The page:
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Huntsman Paying $33M To Settle Lawsuit

Lawsuit accused Huntsman International and other companies of antitrust violations by fixing the price of urethane chemicals.

WASHINGTON (AP) -- Republican presidential hopeful Jon Huntsman was a top executive of a large chemical conglomerate that is paying $33 million to settle a lawsuit alleging price-fixing.

Huntsman International LLC recently agreed to pay the money to settle a suit filed by several competitors. The lawsuit accused Huntsman International and other companies of antitrust violations by fixing the price of urethane chemicals, used in various products.

Huntsman was a top executive in the family's business conglomerate for about five of the six years covered by the lawsuit's allegations. He confirmed Tuesday that he will run for president.

Huntsman International admits no wrongdoing, but it agreed to pay $33 million "to avoid the substantial burdens and uncertainties inherent in complex business litigation," said Gary Chapman, vice president for global communications.

He said Huntsman, a former Utah governor and ambassador to China, "has not been involved in the lawsuit in any way."

Huntsman International is a wholly owned subsidiary of Huntsman Corp., which was founded by Huntsman's father, Jon Sr. The firm, which pioneered the use of plastic containers for food, has made the Huntsman family wealthy.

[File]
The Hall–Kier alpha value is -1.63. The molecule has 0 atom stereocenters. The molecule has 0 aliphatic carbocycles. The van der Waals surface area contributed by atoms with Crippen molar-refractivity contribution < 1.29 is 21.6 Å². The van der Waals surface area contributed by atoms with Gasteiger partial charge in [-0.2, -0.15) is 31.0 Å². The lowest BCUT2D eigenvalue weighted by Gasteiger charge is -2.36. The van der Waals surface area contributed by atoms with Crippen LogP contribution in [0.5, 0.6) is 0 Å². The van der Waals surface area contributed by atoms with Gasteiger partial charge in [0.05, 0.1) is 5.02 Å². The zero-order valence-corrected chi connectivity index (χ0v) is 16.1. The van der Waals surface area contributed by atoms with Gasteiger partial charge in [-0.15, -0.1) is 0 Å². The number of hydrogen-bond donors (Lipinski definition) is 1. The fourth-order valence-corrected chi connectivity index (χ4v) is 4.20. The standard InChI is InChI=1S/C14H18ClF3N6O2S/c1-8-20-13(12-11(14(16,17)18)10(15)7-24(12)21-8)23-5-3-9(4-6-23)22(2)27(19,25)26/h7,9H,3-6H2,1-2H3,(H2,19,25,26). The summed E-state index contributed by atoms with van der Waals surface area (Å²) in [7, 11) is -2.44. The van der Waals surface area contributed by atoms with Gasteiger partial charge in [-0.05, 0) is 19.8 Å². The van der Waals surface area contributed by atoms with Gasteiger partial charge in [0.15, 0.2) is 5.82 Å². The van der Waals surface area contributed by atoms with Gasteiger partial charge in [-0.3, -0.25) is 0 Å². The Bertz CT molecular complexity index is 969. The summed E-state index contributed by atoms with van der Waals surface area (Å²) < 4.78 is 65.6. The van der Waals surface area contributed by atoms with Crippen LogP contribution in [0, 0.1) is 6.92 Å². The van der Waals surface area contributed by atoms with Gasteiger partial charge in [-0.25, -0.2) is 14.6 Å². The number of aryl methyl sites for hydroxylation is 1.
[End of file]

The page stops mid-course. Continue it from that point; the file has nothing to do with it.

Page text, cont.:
The younger Huntsman was vice chairman of the board of Huntsman Corp. from 1993 to 2001. He was chairman and chief executive officer of Huntsman Family Holdings Co. in 2003 and 2004.

The lawsuit alleged that Huntsman International and other defendants sought to fix urethane prices from 1999 through 2004.

Huntsman, who has campaigned in New Hampshire and elsewhere, trumpets his record as a businessman and a business-friendly governor who reduced taxes. Before agreeing to be President Barack Obama's ambassador to China, he worked for Republican administrations as a deputy assistant commerce secretary and U.S. trade ambassador.

Tim Miller, a spokesman for Huntsman's political organization, said the former governor had no knowledge of the lawsuit's settlement.

The $33 million settlement drew modest attention from a few business publications. American Bridge 21st Century, a new Democratic political group that researches Republican candidates and proposals, provided documents of the lawsuit to The Associated Press.

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